I firmly believe as humans we use our instincts of what we should eat and listen to our body when eating with what agrees/disagrees with us. Humans adaptability shant be underestimated. If all that's around us is domesticated beef and vegetables and we're doing fine, then I don't see a problem. I'd love to have some wild animals or vegetables but hey if I can't get to em i'll adapt and make do.

Offline KD

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Re: Non-mutant fruits and vegetables
« Reply #92 on: February 03, 2011, 10:53:41 am »
I firmly believe as humans we use our instincts of what we should eat and listen to our body when eating with what agrees/disagrees with us. Humans adaptability shant be underestimated. If all that's around us is domesticated beef and vegetables and we're doing fine, then I don't see a problem. I'd love to have some wild animals or vegetables but hey if I can't get to em i'll adapt and make do.

To me the whole point of 'diets' is to make sure one eats enough of the healthy foods for their requirements + beyond to help expel modern wastes from the environment and internal build up. Whether one sees it or not, believing otherwise is ultimately to pick and choose what practices are healthy amongst all the known humanoids that have been studied...as multiple conflicting strategies have been shown to keep healthy people relatively healthy. Just because we believe we have the best evidence, its still just one piece of an ongoing discussion on health.

People might be able to accomplish this eating 100% grainfed beef and/or bananas and nothing else. who knows. The issue is that one cannot eat whatever fruits vegetables and meats and assume since they are NOT doing other stuff that their diet is automatically healthy and/or healing. This is the trap. It may be that some people can get by eating any quantity of modern fruits and neglecting certain foods or dietary protocols/ratios etc.. necessary for such healing, but the studies and accounts of most long term raw foodists show this is often not the case and that these diets can create problems that wouldn't exist even on SWD or even the most deficient cooked low fat veg-diets. There are plenty of apparent symptoms on top of outright degenerative failure associated with such things which are easy to see. Often the mindsets themselves are poisonous and destructive, as it sets up a situation where the things possibly required are so out of the periphery of what is believed.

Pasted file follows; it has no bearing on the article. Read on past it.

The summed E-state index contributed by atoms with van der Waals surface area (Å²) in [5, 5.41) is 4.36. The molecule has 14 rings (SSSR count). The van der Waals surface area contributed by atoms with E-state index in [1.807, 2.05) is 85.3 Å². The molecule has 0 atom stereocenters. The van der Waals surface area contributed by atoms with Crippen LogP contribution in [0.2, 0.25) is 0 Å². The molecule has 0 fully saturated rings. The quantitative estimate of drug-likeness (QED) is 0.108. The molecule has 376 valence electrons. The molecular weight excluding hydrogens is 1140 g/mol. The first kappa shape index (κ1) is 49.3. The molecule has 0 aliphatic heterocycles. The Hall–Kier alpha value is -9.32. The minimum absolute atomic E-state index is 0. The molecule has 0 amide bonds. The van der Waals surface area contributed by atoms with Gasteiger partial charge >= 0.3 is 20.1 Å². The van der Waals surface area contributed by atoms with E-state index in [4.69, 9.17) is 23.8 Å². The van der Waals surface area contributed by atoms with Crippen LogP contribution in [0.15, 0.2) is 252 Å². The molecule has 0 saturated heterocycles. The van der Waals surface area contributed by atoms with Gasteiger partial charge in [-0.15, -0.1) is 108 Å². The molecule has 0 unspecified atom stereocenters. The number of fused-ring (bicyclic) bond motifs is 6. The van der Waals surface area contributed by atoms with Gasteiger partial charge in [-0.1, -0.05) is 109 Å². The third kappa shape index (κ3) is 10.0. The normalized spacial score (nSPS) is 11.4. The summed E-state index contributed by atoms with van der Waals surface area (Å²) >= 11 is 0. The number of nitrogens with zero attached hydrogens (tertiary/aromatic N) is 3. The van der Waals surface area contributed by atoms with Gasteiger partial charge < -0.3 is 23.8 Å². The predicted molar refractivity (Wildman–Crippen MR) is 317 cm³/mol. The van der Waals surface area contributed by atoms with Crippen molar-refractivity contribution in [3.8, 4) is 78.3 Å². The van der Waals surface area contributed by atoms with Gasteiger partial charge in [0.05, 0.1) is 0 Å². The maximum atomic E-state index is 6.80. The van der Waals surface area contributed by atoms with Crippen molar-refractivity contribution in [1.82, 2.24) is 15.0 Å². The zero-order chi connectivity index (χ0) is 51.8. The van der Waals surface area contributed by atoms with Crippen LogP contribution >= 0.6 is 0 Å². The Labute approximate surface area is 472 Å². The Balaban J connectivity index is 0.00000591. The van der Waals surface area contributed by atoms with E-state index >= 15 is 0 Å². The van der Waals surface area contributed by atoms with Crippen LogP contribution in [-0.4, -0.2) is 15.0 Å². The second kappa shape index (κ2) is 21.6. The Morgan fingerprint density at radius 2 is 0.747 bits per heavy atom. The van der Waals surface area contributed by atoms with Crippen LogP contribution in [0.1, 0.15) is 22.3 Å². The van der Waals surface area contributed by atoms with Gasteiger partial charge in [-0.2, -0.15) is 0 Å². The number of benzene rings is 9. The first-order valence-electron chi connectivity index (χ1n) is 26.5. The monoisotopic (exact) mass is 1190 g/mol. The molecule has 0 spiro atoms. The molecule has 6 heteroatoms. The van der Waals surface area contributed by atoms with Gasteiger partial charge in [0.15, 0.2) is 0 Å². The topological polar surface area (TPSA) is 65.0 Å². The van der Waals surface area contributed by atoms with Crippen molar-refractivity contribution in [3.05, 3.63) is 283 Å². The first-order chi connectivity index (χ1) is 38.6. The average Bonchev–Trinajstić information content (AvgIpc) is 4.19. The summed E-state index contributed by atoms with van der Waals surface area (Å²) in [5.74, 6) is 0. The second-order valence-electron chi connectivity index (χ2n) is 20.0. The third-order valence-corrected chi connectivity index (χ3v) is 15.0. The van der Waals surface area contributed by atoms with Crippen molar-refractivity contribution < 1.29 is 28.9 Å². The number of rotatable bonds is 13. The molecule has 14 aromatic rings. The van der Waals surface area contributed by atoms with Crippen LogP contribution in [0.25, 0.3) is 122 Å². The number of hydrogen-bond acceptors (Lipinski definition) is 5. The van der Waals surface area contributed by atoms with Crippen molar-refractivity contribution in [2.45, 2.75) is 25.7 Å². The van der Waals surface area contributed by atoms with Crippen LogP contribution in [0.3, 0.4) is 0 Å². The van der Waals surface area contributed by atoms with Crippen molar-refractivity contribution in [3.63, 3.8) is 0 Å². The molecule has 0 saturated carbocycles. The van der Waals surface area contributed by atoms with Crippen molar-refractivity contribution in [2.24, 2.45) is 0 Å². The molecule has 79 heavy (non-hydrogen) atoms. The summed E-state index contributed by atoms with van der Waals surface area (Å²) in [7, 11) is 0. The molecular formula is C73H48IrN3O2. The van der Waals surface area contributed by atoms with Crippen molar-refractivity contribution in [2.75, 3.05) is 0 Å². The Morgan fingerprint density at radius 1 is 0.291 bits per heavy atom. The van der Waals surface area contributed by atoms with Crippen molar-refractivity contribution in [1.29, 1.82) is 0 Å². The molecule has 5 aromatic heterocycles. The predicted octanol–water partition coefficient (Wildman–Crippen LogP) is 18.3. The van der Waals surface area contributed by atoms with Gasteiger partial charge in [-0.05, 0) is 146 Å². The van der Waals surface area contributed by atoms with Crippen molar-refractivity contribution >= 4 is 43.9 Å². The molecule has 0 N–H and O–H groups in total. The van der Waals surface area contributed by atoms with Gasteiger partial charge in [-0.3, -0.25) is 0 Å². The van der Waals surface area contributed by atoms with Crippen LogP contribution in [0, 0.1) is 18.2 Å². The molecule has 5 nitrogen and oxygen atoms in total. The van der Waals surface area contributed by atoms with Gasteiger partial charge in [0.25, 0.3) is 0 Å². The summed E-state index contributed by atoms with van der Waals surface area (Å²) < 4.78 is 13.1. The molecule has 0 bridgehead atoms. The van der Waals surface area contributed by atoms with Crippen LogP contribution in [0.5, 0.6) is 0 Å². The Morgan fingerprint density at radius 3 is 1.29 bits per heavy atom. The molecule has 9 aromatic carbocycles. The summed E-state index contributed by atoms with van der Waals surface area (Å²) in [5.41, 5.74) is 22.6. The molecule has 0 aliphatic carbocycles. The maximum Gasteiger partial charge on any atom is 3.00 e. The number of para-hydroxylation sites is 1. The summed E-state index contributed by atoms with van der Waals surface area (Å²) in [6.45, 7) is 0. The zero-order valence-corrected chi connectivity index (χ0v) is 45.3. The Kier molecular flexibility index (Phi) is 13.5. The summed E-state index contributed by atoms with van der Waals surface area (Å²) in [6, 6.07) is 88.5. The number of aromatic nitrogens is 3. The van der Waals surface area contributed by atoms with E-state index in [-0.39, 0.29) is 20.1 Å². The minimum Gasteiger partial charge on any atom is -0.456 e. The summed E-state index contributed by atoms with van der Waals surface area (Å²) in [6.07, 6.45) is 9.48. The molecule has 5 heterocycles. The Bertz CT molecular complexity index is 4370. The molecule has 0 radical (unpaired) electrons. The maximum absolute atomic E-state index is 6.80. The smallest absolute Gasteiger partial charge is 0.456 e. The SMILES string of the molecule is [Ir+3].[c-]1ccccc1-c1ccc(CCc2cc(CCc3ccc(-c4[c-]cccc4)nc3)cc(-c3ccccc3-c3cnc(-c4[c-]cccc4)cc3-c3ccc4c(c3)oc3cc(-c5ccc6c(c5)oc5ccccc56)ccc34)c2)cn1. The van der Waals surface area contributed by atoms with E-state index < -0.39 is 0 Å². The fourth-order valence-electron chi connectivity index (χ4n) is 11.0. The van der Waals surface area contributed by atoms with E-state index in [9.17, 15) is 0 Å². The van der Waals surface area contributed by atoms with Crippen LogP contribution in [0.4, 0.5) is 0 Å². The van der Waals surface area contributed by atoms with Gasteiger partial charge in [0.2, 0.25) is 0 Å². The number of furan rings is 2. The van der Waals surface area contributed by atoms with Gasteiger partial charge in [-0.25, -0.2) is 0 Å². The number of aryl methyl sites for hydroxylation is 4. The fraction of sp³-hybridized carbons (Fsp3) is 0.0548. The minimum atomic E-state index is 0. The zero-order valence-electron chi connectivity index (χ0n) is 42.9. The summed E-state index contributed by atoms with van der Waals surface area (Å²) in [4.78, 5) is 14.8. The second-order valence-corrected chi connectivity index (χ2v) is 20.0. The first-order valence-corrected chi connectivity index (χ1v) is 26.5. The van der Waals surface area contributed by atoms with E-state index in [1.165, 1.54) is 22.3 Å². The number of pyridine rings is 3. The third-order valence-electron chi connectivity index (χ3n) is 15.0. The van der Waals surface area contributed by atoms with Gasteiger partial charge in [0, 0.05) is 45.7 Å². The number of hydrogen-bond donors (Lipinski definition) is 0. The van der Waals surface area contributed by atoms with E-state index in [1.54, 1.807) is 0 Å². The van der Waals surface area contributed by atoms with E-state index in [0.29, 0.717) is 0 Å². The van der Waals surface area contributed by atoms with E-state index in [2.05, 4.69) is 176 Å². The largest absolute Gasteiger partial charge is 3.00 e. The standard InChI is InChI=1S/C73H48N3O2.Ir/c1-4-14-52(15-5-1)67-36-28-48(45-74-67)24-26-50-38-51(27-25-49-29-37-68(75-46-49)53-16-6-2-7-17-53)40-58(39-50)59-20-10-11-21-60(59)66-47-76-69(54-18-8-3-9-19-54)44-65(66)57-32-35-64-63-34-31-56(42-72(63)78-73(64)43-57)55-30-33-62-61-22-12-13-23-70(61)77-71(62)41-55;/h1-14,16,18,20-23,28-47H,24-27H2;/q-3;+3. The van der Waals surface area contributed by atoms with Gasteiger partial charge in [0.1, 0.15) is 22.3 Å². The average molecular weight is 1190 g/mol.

People can be on various cooked and/or neolithic permutations of 'paleo' and traditional diets that avoid such foods or excess can do much better than such philosophies that see eating without specificity to such needs of modern people. Because the foods themselves (mainly fruits) interact poorly in the bloodstream of modern humans, it is irrelevant at that point what foods people ate in the past in comparison to what diets are shown to avoid such problems or correct others more efficiently...or at all. Interestingly enough as pointed out many times, all traditional peoples consume starches and vegetation even when ripe fruits are available. Had these same people been given the option of supermarket fruits, would they eat them?...and then to their detriment? who knows.

If people were truly healthy to begin with, perhaps they could eat whatever modern fruits etc...without running into too many degenerative problems, but most people don't have that luxury. Fundamentally you are right tho, one can't stress about the things one doesn't have, only make the most intelligent decisions on what the body really needs. One doesn't have to dwell on a moment to moment basis, just not have too many concepts of what is harmful or healthful that neglect obvious results.
« Last Edit: February 03, 2011, 12:32:01 pm by KD »